WINCHESTER — Roberta Royce’s excitement was palpable as she walked along a nearly finished boardwalk, pointing to the things she loved — three tall willow trees, a swath of cattails, a small brook tumbling over rocks.
“We have a resident deer who’s made a bed out here,” she said, laughing, continuing on toward the wooded section of the soon-to-be community park.
Royce, the executive director of the Winchester Learning Center, has long had a vision for a nature park that would benefit both the center’s children and the greater community. Now, after several years of the land sitting undeveloped and unused, that vision is coming to fruition.
The 3.5-acre lot owned by the WLC, at the corner of Lawrence Street and Route 10, is being developed into a small network of trails. A gravel path through the park will provide wheelchair and stroller accessibility, while smaller dirt paths will allow visitors to explore the woods further.
The WLC is a United Way-funded child care, preschool and family-resource nonprofit. The center was first established 20 years ago in the basement of a local church, and eight years ago moved to Route 10, where it is currently, according to Royce. When the nonprofit purchased the building, it also bought the nearby parcel of land.
Thursday morning, a five-member crew from the Student Conservation Association — a national nonprofit that sends young people to improve public land and parks — was hard at work, clearing trails across that same parcel.
“We’re trying to make it exciting for the kiddos,” said crew leader Kelly Rife. “It’s definitely a labor of love.”
The group has been working on the park for the last two weeks, Rife said, under the guidance of Royce’s son-in-law Matt Coughlan, owner of Maine-based Recon Trail Design. In addition to the trails, the crew installed a series of tree stumps for children to play on, and was discussing what other features could be included, like a balance beam.
“I can’t say enough about the Student Conservation crew — they are wonderful,” Royce said, adding that the park has been a collaborative effort involving organizations and companies across the region.
The plan was set in motion about three years ago, when Stephen Gehlbach, then a representative of the N.H. Charitable Foundation, visited the WLC and learned of Royce’s vision. Gehlbach connected the center with the Monadnock Conservancy, of which he was a board member, according to the conservancy’s executive director, Ryan Owens.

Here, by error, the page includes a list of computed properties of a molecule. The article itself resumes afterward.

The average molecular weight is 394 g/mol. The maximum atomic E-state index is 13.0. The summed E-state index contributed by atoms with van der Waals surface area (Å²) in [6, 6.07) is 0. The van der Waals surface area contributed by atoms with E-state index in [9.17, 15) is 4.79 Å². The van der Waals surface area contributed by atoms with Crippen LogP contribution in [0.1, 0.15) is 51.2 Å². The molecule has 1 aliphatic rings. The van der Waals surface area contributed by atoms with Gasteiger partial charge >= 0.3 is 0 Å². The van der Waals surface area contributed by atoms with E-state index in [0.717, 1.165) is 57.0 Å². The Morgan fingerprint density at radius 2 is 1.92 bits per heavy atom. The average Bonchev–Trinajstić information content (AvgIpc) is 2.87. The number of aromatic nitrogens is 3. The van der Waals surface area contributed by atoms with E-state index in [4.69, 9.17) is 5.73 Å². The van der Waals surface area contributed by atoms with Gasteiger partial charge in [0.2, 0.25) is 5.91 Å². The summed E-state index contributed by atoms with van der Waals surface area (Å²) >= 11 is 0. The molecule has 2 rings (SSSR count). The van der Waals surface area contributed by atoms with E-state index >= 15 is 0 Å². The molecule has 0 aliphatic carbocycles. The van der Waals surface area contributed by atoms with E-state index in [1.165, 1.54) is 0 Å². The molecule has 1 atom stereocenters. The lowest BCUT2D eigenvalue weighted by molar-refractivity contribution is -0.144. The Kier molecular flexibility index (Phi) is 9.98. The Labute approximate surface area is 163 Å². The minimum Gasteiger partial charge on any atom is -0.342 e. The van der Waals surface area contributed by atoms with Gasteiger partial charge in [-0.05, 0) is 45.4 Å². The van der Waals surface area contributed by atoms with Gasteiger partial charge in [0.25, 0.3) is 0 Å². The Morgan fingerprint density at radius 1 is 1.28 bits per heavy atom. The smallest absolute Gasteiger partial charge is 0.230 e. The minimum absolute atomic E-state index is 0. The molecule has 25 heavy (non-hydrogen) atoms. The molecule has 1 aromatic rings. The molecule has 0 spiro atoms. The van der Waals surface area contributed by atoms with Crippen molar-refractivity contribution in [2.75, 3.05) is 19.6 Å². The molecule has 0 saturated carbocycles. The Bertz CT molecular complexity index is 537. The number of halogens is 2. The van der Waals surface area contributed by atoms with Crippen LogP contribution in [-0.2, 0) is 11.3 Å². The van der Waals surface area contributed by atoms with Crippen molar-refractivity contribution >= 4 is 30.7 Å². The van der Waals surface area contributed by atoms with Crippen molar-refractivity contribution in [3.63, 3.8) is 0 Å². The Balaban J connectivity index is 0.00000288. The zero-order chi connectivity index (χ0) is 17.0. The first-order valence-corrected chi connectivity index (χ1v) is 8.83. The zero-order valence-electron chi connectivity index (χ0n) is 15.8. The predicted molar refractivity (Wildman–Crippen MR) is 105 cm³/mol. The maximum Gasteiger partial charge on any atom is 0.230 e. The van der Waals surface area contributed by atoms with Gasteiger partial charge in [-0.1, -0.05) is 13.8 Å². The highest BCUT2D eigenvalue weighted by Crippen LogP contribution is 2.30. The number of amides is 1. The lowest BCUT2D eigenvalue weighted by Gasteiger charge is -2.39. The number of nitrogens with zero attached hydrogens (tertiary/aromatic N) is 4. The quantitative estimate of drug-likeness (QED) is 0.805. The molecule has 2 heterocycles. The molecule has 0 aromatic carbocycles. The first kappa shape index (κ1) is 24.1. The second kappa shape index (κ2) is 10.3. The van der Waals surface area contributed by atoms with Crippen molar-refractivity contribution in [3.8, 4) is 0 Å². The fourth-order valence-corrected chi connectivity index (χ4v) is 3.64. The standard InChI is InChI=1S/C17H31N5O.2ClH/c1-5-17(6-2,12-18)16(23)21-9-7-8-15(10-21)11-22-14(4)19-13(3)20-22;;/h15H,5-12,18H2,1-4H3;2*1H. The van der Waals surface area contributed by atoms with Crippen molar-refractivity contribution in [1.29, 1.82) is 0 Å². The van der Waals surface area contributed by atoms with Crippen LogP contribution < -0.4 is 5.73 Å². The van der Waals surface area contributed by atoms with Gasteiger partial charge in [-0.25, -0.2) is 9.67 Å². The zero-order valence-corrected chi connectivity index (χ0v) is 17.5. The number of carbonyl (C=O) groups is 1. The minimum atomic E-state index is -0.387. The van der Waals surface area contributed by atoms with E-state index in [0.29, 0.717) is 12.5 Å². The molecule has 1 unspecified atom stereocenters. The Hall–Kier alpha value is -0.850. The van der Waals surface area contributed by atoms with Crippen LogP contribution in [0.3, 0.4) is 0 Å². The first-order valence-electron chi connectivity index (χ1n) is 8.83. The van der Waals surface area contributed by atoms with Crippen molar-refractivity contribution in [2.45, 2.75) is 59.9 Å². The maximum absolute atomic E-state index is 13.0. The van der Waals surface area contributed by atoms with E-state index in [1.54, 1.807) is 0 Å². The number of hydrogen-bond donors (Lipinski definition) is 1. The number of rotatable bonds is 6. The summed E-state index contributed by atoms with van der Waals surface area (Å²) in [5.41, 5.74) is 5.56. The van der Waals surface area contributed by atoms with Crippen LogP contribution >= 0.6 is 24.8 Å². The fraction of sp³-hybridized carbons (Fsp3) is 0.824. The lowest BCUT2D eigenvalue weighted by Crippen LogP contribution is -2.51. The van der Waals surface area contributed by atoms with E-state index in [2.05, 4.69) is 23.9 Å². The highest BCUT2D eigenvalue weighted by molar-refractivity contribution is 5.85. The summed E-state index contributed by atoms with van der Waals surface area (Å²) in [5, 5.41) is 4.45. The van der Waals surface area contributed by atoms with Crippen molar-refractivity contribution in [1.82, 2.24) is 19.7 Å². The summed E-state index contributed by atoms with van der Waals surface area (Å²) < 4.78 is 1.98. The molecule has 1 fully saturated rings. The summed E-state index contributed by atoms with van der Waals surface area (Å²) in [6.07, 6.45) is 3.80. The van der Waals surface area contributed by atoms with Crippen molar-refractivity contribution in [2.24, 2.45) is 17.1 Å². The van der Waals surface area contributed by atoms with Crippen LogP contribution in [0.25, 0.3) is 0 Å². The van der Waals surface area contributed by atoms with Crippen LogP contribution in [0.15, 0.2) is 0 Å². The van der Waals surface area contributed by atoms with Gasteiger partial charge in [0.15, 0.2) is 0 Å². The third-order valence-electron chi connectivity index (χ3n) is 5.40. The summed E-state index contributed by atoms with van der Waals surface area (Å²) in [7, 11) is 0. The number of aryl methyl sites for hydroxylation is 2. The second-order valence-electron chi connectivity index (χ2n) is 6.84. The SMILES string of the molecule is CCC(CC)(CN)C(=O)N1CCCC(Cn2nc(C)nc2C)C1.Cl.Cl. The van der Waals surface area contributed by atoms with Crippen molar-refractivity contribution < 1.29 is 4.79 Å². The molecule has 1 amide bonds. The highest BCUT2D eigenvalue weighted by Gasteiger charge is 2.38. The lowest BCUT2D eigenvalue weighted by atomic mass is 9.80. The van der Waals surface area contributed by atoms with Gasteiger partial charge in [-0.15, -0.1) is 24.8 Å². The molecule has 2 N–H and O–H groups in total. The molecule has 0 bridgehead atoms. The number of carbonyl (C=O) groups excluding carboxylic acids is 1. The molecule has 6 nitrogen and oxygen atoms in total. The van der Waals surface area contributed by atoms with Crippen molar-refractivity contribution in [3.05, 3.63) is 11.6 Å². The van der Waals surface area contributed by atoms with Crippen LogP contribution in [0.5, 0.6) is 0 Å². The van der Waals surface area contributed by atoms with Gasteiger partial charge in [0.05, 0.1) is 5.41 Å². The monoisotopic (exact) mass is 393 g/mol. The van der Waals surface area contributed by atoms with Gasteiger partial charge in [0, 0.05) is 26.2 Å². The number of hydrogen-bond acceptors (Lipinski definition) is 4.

Owens said the connection came at a time when the conservancy was looking to work with organizations beyond the conservation sphere and develop projects closer to where people live.
“For me, as executive director, this is still one of the things I’m most excited to talk about among all the things we’re doing,” he said. “I’m so pleased we have this opportunity to help a different organization and different group of people connect with nature, connect with the outdoors, when they might not otherwise have that opportunity.”
Royce’s vision and expertise in early childhood development, paired with the Monadnock Conservancy’s experience in land management and recreational infrastructure, was the perfect combination for a project that would benefit the community, Owens said.
“It was one of the easiest fundraising campaigns we’ve ever had to engage in, in part because it was just so different.”
Though the pandemic delayed the start of the park’s construction to this summer, the boardwalk connecting the center to the park was built last fall by the Conservancy’s land manager, Rick Brackett, and Lew Shelley of SnowHawk LLC, a Walpole-based trail design and construction company.
For several years, the lot was separated from the center by a residential property. Last year, the owners of that property agreed to sell part of the land so a boardwalk could be built connecting the center to the park. The Winchester Conservation Commission donated funds for the purchase, Royce said. Without that connecting land, the only way to access the park from the center would have been to walk along Route 10.
“Our hope is that this is just the start and every year we can add more features,” Royce said, adding that future plans include adding picnic tables and plaques identifying the park’s plants.
Royce said she wants students to see that they don’t have to travel far to find fascinating and beautiful places, but instead can explore their own communities.
But the park isn’t just for the benefit of the center’s children, she said. Royce wants anyone in the area looking for an accessible place to connect with nature to take advantage of the park.
As she was returning to the center on Thursday, Royce paused on the boardwalk, looking out at the thriving wetland. It was quiet under the late-summer sun, save for chirping insects and the rhythm of the conservation crew’s work.
“I see a lot of coffee breaks out here in my future,” she said, laughing.